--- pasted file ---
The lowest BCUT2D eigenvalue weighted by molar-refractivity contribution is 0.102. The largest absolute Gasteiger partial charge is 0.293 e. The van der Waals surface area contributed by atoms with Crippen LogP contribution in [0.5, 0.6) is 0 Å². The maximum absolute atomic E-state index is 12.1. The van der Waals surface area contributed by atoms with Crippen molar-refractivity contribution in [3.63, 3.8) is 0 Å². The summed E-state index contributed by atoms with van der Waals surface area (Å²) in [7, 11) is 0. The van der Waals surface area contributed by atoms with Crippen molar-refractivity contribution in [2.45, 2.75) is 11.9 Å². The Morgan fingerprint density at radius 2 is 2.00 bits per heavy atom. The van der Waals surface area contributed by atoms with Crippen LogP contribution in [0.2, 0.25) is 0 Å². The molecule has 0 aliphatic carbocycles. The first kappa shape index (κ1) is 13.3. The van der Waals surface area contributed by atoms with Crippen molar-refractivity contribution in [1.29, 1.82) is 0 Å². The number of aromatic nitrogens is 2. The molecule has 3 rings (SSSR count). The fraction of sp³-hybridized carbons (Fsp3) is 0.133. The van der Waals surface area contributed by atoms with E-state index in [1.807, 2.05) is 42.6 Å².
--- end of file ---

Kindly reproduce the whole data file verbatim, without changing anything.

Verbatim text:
The lowest BCUT2D eigenvalue weighted by molar-refractivity contribution is 0.102. The largest absolute Gasteiger partial charge is 0.293 e. The van der Waals surface area contributed by atoms with Crippen LogP contribution in [0.5, 0.6) is 0 Å². The maximum absolute atomic E-state index is 12.1. The van der Waals surface area contributed by atoms with Crippen molar-refractivity contribution in [3.63, 3.8) is 0 Å². The summed E-state index contributed by atoms with van der Waals surface area (Å²) in [7, 11) is 0. The van der Waals surface area contributed by atoms with Crippen molar-refractivity contribution in [2.45, 2.75) is 11.9 Å². The Morgan fingerprint density at radius 2 is 2.00 bits per heavy atom. The van der Waals surface area contributed by atoms with Crippen LogP contribution in [0.2, 0.25) is 0 Å². The molecule has 0 aliphatic carbocycles. The first kappa shape index (κ1) is 13.3. The van der Waals surface area contributed by atoms with Crippen molar-refractivity contribution in [1.29, 1.82) is 0 Å². The number of aromatic nitrogens is 2. The molecule has 3 rings (SSSR count). The fraction of sp³-hybridized carbons (Fsp3) is 0.133. The van der Waals surface area contributed by atoms with E-state index in [1.807, 2.05) is 42.6 Å².